Reunidxs en la Frontera: Understanding the Non-Human Animal as an Intersectional Identity
MetadataShow full item record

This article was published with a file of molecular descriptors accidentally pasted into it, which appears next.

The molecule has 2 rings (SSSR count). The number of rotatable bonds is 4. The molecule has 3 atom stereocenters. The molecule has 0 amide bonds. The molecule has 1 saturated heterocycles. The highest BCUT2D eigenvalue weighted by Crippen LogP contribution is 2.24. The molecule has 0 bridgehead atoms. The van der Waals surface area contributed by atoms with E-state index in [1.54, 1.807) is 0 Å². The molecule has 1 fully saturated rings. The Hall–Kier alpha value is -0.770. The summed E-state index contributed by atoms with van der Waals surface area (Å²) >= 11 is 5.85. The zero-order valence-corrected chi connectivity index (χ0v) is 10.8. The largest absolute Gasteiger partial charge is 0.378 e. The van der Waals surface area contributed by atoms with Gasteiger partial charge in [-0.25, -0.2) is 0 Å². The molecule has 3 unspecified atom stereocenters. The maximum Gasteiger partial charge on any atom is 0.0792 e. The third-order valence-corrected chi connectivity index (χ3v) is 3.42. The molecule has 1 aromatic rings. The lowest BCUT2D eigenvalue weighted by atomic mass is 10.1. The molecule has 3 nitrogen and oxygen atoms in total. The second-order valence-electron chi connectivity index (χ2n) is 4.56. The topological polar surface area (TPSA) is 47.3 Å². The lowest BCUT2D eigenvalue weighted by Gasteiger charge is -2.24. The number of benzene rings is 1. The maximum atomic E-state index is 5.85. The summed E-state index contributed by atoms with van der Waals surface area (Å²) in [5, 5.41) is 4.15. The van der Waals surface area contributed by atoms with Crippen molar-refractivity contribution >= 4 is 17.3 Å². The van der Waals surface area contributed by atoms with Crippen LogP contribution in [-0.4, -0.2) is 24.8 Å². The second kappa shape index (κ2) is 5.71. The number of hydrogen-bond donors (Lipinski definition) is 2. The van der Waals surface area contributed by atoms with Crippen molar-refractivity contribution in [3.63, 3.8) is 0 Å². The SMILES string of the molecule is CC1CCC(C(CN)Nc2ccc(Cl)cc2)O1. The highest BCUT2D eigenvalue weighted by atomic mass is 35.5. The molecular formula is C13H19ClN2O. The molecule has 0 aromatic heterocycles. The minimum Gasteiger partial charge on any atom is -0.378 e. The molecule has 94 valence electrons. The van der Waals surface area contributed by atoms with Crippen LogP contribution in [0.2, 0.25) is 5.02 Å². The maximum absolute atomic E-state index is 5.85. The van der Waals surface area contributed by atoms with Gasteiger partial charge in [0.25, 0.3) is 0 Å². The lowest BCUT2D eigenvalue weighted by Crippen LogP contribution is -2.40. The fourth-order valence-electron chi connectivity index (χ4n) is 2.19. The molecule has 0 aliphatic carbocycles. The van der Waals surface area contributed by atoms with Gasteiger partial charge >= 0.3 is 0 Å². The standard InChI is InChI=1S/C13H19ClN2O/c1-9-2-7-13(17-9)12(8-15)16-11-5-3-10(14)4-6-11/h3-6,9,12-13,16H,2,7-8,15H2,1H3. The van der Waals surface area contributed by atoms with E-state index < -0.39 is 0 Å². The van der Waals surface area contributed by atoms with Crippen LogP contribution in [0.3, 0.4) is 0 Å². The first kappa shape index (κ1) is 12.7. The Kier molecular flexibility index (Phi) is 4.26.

The main objective of this thesis is to interrupt dominant narratives in Critical Animal Studies that ignore histories of colonization, which shape the experiences of people of color and their conversations about non-human animals. Similarly, this project critiques scholarly and political spaces that make the non-human animal invisible. The idea is to begin thinking about non-human animals in relation to human oppression, especially while learning how both are informed by the concept of the human. Furthermore, my focus is to learn from the oppressed position of people of color as a method of understanding and viewing the complex interweaving relationships of non-human animals in laboring and exploitative systems. Conversely, however, I wish not to focus solely on the negative features of subjectivity, but more so on aspects of survival and resistance. By tracing the history of Spanish colonization and the different modes of Native survival, I ask us to think differently about non-human animal subjectivity in the context of animal husbandry. Additionally, I analyze political and academic spaces and their connections to discourses on speciesism and racism. Alongside broader decolonial and post-humanist work ---personal, activist, and academic---, I have included a veganized native recipe that reflects the complexity of hybridity in colonized subjects. Through personal narrative, I bring into dialogue the voices and experiences of people of color with non-human animals with the goal of creating a space for these conversations. The methods employed in this thesis include historical analysis, cultural interpretation, and story telling.